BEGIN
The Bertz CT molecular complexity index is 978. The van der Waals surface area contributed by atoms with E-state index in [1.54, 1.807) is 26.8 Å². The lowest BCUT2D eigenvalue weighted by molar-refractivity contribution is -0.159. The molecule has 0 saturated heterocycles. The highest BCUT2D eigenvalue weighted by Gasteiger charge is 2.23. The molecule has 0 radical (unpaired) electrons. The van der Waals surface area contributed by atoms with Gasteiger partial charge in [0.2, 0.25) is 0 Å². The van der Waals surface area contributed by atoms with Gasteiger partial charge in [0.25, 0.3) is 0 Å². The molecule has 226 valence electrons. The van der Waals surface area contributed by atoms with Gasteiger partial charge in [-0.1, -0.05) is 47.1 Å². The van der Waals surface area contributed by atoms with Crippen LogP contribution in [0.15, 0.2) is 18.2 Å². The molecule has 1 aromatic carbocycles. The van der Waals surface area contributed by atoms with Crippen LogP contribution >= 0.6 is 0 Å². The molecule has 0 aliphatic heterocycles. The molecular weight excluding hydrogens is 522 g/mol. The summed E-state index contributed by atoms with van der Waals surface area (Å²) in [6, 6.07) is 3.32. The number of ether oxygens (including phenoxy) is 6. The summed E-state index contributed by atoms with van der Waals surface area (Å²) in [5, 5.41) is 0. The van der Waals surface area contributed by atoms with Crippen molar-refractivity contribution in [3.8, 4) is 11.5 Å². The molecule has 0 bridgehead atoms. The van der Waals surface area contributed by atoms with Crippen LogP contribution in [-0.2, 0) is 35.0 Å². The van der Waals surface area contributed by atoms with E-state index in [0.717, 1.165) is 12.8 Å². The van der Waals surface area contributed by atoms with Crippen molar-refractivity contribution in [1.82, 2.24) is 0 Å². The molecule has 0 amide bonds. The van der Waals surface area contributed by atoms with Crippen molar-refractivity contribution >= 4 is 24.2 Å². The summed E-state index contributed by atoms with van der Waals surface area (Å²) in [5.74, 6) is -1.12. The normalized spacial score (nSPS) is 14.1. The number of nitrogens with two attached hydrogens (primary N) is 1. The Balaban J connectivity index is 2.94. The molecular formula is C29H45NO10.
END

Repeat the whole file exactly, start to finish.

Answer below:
The Bertz CT molecular complexity index is 978. The van der Waals surface area contributed by atoms with E-state index in [1.54, 1.807) is 26.8 Å². The lowest BCUT2D eigenvalue weighted by molar-refractivity contribution is -0.159. The molecule has 0 saturated heterocycles. The highest BCUT2D eigenvalue weighted by Gasteiger charge is 2.23. The molecule has 0 radical (unpaired) electrons. The van der Waals surface area contributed by atoms with Gasteiger partial charge in [0.2, 0.25) is 0 Å². The van der Waals surface area contributed by atoms with Gasteiger partial charge in [0.25, 0.3) is 0 Å². The molecule has 226 valence electrons. The van der Waals surface area contributed by atoms with Gasteiger partial charge in [-0.1, -0.05) is 47.1 Å². The van der Waals surface area contributed by atoms with Crippen LogP contribution in [0.15, 0.2) is 18.2 Å². The molecule has 1 aromatic carbocycles. The van der Waals surface area contributed by atoms with Crippen LogP contribution >= 0.6 is 0 Å². The molecule has 0 aliphatic heterocycles. The molecular weight excluding hydrogens is 522 g/mol. The summed E-state index contributed by atoms with van der Waals surface area (Å²) in [6, 6.07) is 3.32. The number of ether oxygens (including phenoxy) is 6. The summed E-state index contributed by atoms with van der Waals surface area (Å²) in [5, 5.41) is 0. The van der Waals surface area contributed by atoms with Crippen molar-refractivity contribution in [3.8, 4) is 11.5 Å². The molecule has 0 bridgehead atoms. The van der Waals surface area contributed by atoms with Crippen LogP contribution in [-0.2, 0) is 35.0 Å². The van der Waals surface area contributed by atoms with E-state index in [0.717, 1.165) is 12.8 Å². The van der Waals surface area contributed by atoms with Crippen molar-refractivity contribution in [1.82, 2.24) is 0 Å². The molecule has 0 amide bonds. The van der Waals surface area contributed by atoms with Crippen molar-refractivity contribution >= 4 is 24.2 Å². The summed E-state index contributed by atoms with van der Waals surface area (Å²) in [5.74, 6) is -1.12. The normalized spacial score (nSPS) is 14.1. The number of nitrogens with two attached hydrogens (primary N) is 1. The Balaban J connectivity index is 2.94. The molecular formula is C29H45NO10.